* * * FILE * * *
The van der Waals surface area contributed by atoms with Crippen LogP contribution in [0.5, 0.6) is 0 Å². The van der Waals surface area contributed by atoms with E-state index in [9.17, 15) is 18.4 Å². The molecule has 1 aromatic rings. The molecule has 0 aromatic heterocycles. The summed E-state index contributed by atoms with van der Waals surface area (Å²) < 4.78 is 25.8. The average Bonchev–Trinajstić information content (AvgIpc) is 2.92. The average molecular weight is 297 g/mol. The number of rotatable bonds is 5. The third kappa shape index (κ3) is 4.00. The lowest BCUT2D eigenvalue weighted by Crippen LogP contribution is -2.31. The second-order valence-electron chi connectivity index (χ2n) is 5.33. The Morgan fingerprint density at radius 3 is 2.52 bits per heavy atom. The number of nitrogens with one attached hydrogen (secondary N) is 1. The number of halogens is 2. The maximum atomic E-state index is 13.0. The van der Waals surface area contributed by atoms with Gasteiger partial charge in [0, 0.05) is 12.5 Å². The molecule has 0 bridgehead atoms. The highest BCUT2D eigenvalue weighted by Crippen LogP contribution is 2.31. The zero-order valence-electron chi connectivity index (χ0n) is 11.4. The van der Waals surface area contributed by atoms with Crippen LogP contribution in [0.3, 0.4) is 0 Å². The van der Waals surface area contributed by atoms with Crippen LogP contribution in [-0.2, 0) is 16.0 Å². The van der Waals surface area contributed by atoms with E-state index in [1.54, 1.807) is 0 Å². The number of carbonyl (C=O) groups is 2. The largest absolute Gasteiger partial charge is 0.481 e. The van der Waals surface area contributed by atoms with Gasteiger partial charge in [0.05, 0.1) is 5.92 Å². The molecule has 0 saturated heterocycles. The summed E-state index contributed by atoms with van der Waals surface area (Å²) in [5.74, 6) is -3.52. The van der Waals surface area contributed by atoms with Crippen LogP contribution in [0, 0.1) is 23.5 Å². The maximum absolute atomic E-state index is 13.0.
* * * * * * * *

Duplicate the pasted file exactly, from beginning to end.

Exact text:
The van der Waals surface area contributed by atoms with Crippen LogP contribution in [0.5, 0.6) is 0 Å². The van der Waals surface area contributed by atoms with E-state index in [9.17, 15) is 18.4 Å². The molecule has 1 aromatic rings. The molecule has 0 aromatic heterocycles. The summed E-state index contributed by atoms with van der Waals surface area (Å²) < 4.78 is 25.8. The average Bonchev–Trinajstić information content (AvgIpc) is 2.92. The average molecular weight is 297 g/mol. The number of rotatable bonds is 5. The third kappa shape index (κ3) is 4.00. The lowest BCUT2D eigenvalue weighted by Crippen LogP contribution is -2.31. The second-order valence-electron chi connectivity index (χ2n) is 5.33. The Morgan fingerprint density at radius 3 is 2.52 bits per heavy atom. The number of nitrogens with one attached hydrogen (secondary N) is 1. The number of halogens is 2. The maximum atomic E-state index is 13.0. The van der Waals surface area contributed by atoms with Gasteiger partial charge in [0, 0.05) is 12.5 Å². The molecule has 0 bridgehead atoms. The highest BCUT2D eigenvalue weighted by Crippen LogP contribution is 2.31. The zero-order valence-electron chi connectivity index (χ0n) is 11.4. The van der Waals surface area contributed by atoms with Crippen LogP contribution in [0.3, 0.4) is 0 Å². The van der Waals surface area contributed by atoms with Crippen LogP contribution in [-0.2, 0) is 16.0 Å². The van der Waals surface area contributed by atoms with E-state index in [1.54, 1.807) is 0 Å². The number of carbonyl (C=O) groups is 2. The largest absolute Gasteiger partial charge is 0.481 e. The van der Waals surface area contributed by atoms with Gasteiger partial charge in [0.05, 0.1) is 5.92 Å². The molecule has 0 saturated heterocycles. The summed E-state index contributed by atoms with van der Waals surface area (Å²) in [5.74, 6) is -3.52. The van der Waals surface area contributed by atoms with Crippen LogP contribution in [0, 0.1) is 23.5 Å². The maximum absolute atomic E-state index is 13.0.